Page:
Source: WASHINGTON STATE UNIVERSITY submitted to
DIETARY ASTAXANTHIN IN INFLAMMATORY DISEASE: A RHEUMATOID ARTHRITIS MODEL IN DOGS AND CATS
Sponsoring Institution
National Institute of Food and Agriculture
Project Status
TERMINATED
Funding Source
Reporting Frequency
Annual
Accession No.
0182965
Grant No.
(N/A)
Project No.
WNP00331
Proposal No.
(N/A)
Multistate No.
(N/A)
Program Code
(N/A)
Project Start Date
Oct 1, 2003
Project End Date
Sep 30, 2006
Grant Year
(N/A)
Project Director
Chew, B. P.
Recipient Organization
WASHINGTON STATE UNIVERSITY
240 FRENCH ADMINISTRATION BLDG
PULLMAN,WA 99164-0001
Performing Department
FOOD SCIENCE & HUMAN NUTRITION
Non Technical Summary
Millions of dogs, cats and human suffer from crippling rheumatoid arthritis. This condition is immune-based and results from an inflammatory condition induced by harmful free radicals. We propose to use astaxanthin, a potent antioxidant that has immune-modulating activity, to reduce the harmful effects of reactive oxidative products, and thereby reduce rheumatoid arthritis.
Animal Health Component
50%
Research Effort Categories
Basic
50%
Applied
50%
Developmental
(N/A)
Classification

Knowledge Area (KA)Subject of Investigation (SOI)Field of Science (FOS)Percent
3113830101020%
3113830104010%
3113830109020%
7023830101020%
7023830104010%
7023830109020%
Goals / Objectives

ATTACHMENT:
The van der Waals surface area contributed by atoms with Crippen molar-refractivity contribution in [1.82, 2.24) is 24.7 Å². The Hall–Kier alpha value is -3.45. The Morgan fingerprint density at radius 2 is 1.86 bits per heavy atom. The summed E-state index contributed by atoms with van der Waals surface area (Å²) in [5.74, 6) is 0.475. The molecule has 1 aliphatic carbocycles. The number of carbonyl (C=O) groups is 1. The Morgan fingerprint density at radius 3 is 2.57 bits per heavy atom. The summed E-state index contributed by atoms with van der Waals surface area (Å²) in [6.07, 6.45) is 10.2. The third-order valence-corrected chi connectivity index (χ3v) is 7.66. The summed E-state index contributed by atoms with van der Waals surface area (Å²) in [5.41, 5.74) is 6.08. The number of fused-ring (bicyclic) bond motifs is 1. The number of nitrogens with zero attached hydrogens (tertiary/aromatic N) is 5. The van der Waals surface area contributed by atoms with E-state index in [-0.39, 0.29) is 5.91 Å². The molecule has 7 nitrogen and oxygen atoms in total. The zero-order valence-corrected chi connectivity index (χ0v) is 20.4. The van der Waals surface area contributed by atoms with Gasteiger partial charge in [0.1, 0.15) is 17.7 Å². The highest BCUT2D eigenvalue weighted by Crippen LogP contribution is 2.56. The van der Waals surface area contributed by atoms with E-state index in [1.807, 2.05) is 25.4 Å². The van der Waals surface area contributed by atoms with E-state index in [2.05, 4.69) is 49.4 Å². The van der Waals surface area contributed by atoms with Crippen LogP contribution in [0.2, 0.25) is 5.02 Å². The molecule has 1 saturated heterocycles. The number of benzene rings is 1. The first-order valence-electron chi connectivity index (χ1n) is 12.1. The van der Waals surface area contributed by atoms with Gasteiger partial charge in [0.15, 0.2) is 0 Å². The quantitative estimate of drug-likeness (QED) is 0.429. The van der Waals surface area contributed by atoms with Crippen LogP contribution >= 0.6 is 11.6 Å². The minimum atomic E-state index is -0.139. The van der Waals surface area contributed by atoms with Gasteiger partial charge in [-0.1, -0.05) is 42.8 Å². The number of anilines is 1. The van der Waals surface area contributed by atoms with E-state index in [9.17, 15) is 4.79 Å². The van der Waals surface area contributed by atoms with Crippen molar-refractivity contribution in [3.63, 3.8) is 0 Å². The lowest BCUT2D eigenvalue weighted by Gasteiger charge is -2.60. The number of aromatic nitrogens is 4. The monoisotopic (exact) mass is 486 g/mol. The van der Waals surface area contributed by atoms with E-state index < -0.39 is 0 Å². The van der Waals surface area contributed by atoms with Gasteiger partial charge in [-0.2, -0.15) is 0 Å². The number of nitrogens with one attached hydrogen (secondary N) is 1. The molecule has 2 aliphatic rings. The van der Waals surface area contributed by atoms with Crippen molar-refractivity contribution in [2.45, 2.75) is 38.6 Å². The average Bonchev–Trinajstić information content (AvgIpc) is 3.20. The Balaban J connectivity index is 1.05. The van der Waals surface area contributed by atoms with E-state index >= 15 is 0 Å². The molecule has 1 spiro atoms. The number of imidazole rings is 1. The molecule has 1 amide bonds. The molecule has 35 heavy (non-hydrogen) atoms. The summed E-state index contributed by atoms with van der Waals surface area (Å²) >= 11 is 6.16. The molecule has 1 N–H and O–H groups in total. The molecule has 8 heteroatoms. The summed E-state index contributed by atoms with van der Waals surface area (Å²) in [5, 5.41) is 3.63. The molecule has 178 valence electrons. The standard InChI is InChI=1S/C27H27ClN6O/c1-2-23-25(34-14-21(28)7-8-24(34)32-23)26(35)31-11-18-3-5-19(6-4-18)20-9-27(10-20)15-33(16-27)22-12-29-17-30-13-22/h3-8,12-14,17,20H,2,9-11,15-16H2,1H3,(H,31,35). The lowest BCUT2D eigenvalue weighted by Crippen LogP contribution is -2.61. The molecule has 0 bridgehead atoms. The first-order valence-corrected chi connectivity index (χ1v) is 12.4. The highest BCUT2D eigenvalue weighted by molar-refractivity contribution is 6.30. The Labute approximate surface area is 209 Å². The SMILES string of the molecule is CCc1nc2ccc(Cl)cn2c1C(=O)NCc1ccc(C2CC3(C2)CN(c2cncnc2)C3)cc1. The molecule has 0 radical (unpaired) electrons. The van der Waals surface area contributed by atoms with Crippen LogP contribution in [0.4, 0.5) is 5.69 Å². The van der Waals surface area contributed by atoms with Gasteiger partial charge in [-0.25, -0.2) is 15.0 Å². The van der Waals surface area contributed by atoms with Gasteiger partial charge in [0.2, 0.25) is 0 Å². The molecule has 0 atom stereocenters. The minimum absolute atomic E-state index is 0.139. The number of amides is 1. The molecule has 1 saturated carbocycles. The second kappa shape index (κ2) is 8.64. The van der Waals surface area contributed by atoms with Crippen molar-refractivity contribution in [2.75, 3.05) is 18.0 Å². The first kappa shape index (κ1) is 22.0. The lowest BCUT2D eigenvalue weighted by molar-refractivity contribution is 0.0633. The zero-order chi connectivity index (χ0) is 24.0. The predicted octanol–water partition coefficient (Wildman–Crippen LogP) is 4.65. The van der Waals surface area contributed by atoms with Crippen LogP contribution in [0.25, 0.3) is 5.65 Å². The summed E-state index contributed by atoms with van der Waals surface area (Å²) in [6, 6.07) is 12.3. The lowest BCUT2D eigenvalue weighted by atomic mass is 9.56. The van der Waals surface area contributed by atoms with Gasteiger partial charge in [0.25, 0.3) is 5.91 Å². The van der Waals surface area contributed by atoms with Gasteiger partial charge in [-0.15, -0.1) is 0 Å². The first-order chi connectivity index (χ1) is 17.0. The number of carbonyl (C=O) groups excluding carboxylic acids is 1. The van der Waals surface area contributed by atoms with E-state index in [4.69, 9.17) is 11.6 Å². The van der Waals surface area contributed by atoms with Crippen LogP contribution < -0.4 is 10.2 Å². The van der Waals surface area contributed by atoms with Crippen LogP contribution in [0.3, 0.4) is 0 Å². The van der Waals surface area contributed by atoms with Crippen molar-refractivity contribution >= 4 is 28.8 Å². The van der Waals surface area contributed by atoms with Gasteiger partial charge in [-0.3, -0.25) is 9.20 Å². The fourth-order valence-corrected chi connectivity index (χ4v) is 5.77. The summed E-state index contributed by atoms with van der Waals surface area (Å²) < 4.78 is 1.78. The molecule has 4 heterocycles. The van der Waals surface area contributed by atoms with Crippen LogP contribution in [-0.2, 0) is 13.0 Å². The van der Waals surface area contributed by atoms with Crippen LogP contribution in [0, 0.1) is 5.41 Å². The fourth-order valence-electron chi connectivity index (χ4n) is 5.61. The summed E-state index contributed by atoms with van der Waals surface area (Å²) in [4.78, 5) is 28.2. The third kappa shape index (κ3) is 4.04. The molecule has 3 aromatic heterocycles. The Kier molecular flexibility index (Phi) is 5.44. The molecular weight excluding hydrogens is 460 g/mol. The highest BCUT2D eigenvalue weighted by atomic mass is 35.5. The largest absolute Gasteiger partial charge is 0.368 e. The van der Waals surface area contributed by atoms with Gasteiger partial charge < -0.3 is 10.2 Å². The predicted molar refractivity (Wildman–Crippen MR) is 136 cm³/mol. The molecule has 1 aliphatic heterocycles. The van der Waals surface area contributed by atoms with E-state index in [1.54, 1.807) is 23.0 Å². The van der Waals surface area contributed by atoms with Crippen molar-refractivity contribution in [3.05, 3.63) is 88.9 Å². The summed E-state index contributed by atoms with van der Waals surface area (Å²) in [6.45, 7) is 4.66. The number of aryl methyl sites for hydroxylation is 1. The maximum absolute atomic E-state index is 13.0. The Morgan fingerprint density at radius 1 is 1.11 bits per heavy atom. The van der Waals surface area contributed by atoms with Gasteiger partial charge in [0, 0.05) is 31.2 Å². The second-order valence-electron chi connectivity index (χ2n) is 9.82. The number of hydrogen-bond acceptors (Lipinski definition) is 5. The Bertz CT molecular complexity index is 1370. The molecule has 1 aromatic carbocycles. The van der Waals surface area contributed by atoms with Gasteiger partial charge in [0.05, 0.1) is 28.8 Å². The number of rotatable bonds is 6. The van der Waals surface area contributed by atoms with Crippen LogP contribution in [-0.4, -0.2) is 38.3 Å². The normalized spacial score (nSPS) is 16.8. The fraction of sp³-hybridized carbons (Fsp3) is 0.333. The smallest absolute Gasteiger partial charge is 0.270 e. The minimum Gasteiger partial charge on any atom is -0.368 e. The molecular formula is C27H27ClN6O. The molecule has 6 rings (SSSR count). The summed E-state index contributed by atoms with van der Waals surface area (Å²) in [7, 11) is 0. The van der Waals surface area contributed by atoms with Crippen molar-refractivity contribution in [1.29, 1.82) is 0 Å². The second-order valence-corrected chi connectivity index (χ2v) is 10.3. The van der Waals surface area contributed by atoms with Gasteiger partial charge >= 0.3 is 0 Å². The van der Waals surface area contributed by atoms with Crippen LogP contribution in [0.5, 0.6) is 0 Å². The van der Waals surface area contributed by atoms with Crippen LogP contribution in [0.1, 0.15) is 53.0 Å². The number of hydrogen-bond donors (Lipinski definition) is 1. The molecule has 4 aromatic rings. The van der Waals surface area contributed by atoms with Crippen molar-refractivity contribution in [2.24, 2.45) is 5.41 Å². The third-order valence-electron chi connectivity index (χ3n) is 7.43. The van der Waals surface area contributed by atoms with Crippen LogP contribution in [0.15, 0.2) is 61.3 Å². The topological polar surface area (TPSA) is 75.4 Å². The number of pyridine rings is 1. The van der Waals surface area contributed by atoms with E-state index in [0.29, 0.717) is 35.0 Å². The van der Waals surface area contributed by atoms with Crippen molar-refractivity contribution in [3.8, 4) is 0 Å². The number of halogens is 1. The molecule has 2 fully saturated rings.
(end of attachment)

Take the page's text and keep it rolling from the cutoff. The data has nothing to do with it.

To investigate the action of dietary astaxanthin in reducing rheumatoid arthritis in domestic dogs and cats, and to elucidate the underlying mechanism of action of this antioxidant.
Project Methods
Large-scale clinical studies will be conducted to investigate the action of astaxanthin in reducing rheumatoid arthritis in dogs and cats. Animals with confirmed RA conditions will be recruited from private homes and fed (1) control, (2) 10 mg astaxanthin/day, or (3) 20 mg astaxanthin/day (n = 30/treatment). In addition, 30 dogs without signs of RA will be used as negative controls. The following procedures will be performed by a veterinarian on each dog at 0 (initiation of dietary supplementation), 1, 2, 3, and 6 months: body weight, physical exam, lameness exam, radiographs, and skin/ coat evaluation. Blood will be drawn during those periods for the analyses of the following immune and oxidative markers: lymphocyte phenotyping, cell adhesion molecules, plasma IgG, IgM IgA, IL-1, IL-6, TNFa, and rheumatoid factors, C-reactive proteins, DNA damage, and nitric oxide synthase activity.

Progress 10/01/03 to 09/30/06

Outputs
Dogs and cats diagnosed with rheumatoid arhtritis were fed 20 (dogs) or 10 (cats) mg astaxanthin daily for 4 to 8 weeks. Results showed that dogs astaxanthin drastically reduced lameness and increased physical activity levels in all cases. Cats fed astaxanthin similarly showed a reversal of lameness associated with arthritis. Blood parameters showed a decrease in the CD8+ cytotoxic T lymphocyte population. Therefore, astaxanthin feeding decreased rheumatoid arthritis, an immune-based joint disease.

Impacts